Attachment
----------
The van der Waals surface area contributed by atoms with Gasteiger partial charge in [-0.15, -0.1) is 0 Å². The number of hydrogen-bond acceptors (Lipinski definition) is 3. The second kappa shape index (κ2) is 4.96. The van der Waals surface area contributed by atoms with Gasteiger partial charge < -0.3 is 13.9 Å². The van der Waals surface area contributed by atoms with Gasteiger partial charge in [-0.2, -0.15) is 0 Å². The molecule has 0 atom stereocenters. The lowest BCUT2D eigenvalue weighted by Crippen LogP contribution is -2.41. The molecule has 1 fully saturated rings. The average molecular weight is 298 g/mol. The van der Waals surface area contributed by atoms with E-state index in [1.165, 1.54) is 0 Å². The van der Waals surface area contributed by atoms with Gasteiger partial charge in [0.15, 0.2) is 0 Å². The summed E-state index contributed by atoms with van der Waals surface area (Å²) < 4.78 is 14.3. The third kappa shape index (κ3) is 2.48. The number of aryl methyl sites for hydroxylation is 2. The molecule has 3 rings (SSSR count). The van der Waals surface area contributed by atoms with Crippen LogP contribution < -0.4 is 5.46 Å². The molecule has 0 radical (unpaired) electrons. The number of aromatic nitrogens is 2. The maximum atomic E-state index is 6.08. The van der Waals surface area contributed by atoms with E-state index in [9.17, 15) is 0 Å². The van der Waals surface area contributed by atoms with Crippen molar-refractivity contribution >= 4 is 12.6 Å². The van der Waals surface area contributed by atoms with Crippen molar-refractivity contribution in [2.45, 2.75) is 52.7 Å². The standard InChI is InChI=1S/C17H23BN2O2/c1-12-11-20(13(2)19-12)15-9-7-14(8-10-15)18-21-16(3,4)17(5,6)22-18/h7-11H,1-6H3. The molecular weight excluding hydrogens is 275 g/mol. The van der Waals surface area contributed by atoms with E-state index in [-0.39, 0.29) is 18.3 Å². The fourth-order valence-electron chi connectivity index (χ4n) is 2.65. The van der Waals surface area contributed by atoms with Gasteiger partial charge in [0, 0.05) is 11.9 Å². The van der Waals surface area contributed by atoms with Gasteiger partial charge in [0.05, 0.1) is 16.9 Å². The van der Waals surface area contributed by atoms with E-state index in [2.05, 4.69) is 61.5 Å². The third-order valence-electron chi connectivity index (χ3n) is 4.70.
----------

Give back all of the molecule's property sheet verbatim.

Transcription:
The van der Waals surface area contributed by atoms with Gasteiger partial charge in [-0.15, -0.1) is 0 Å². The number of hydrogen-bond acceptors (Lipinski definition) is 3. The second kappa shape index (κ2) is 4.96. The van der Waals surface area contributed by atoms with Gasteiger partial charge < -0.3 is 13.9 Å². The van der Waals surface area contributed by atoms with Gasteiger partial charge in [-0.2, -0.15) is 0 Å². The molecule has 0 atom stereocenters. The lowest BCUT2D eigenvalue weighted by Crippen LogP contribution is -2.41. The molecule has 1 fully saturated rings. The average molecular weight is 298 g/mol. The van der Waals surface area contributed by atoms with E-state index in [1.165, 1.54) is 0 Å². The van der Waals surface area contributed by atoms with Gasteiger partial charge in [0.15, 0.2) is 0 Å². The summed E-state index contributed by atoms with van der Waals surface area (Å²) < 4.78 is 14.3. The third kappa shape index (κ3) is 2.48. The number of aryl methyl sites for hydroxylation is 2. The molecule has 3 rings (SSSR count). The van der Waals surface area contributed by atoms with Crippen LogP contribution < -0.4 is 5.46 Å². The molecule has 0 radical (unpaired) electrons. The number of aromatic nitrogens is 2. The maximum atomic E-state index is 6.08. The van der Waals surface area contributed by atoms with E-state index in [9.17, 15) is 0 Å². The van der Waals surface area contributed by atoms with Crippen molar-refractivity contribution >= 4 is 12.6 Å². The van der Waals surface area contributed by atoms with Crippen molar-refractivity contribution in [2.45, 2.75) is 52.7 Å². The standard InChI is InChI=1S/C17H23BN2O2/c1-12-11-20(13(2)19-12)15-9-7-14(8-10-15)18-21-16(3,4)17(5,6)22-18/h7-11H,1-6H3. The molecular weight excluding hydrogens is 275 g/mol. The van der Waals surface area contributed by atoms with E-state index in [-0.39, 0.29) is 18.3 Å². The fourth-order valence-electron chi connectivity index (χ4n) is 2.65. The van der Waals surface area contributed by atoms with Gasteiger partial charge in [0, 0.05) is 11.9 Å². The van der Waals surface area contributed by atoms with Gasteiger partial charge in [0.05, 0.1) is 16.9 Å². The van der Waals surface area contributed by atoms with E-state index in [2.05, 4.69) is 61.5 Å². The third-order valence-electron chi connectivity index (χ3n) is 4.70.